Get To The Point

Toastmasters Communications and Leadership programme Stage 3


Executive Summary:

Every speech must have a general and a specific purpose.
A general purpose is to inform, to persuade, to entertain or to inspire. A specific purpose is what you want the audience to do after listening to your speech. Once you have established your general and specific purposes, you’ll find it easy to organize your speech. You’ll also have more confidence, which makes you more convincing, enthusiastic and sincere. Of course, the better organized the speech is, the more likely it is to achieve your purpose.



Select a speech topic and determine its general and specific purposes.
Organize the speech in a manner that best achieves those purposes.
Ensure the beginning, body and conclusion reinforce the purposes.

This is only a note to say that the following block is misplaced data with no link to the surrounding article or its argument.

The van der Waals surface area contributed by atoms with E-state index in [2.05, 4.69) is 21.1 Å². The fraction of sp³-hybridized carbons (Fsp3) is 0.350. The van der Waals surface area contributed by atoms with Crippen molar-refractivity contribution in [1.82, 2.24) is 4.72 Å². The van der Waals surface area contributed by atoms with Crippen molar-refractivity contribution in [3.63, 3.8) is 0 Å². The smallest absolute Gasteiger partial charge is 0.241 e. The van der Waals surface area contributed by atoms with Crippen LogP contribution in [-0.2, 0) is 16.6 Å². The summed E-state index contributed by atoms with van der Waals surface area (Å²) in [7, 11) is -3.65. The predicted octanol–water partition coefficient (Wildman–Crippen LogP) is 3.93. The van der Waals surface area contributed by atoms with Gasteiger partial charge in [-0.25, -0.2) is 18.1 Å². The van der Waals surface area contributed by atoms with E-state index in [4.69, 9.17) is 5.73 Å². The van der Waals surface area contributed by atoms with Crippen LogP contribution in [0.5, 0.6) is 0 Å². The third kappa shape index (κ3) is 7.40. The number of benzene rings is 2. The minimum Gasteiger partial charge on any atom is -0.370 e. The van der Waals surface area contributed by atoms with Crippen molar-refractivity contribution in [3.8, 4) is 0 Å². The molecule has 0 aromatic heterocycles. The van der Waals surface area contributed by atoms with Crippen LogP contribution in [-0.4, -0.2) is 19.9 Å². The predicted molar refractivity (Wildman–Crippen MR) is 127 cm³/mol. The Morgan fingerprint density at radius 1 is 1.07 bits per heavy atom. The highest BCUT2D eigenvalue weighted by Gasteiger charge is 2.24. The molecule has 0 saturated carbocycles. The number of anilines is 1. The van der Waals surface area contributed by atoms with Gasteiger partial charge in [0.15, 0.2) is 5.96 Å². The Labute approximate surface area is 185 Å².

Project sincerity and conviction and control any nervousness you may feel.
Strive not to use notes.
Time: Five to seven minutes

As you plan a speech, you must be absolutely clear about what you want the audience to do or know at the end of your talk. Your speech must have a purpose. Once you know your purpose, all other decisions relating to the speech – what information to include, organization and delivery – are easy to make, since you will measure them against their helpfulness in achieving your purpose.
There are two types of purposes: general and specific.

General Purpose
A general purpose is the broad intent of your speech. Most speeches fall into one of four general purposes:
To inform. You present a speech to inform when you want your audience to learn about a new subject, develop a new skill or learn more about a subject they already know something about. Lectures, briefings and demonstrations are all informative talks.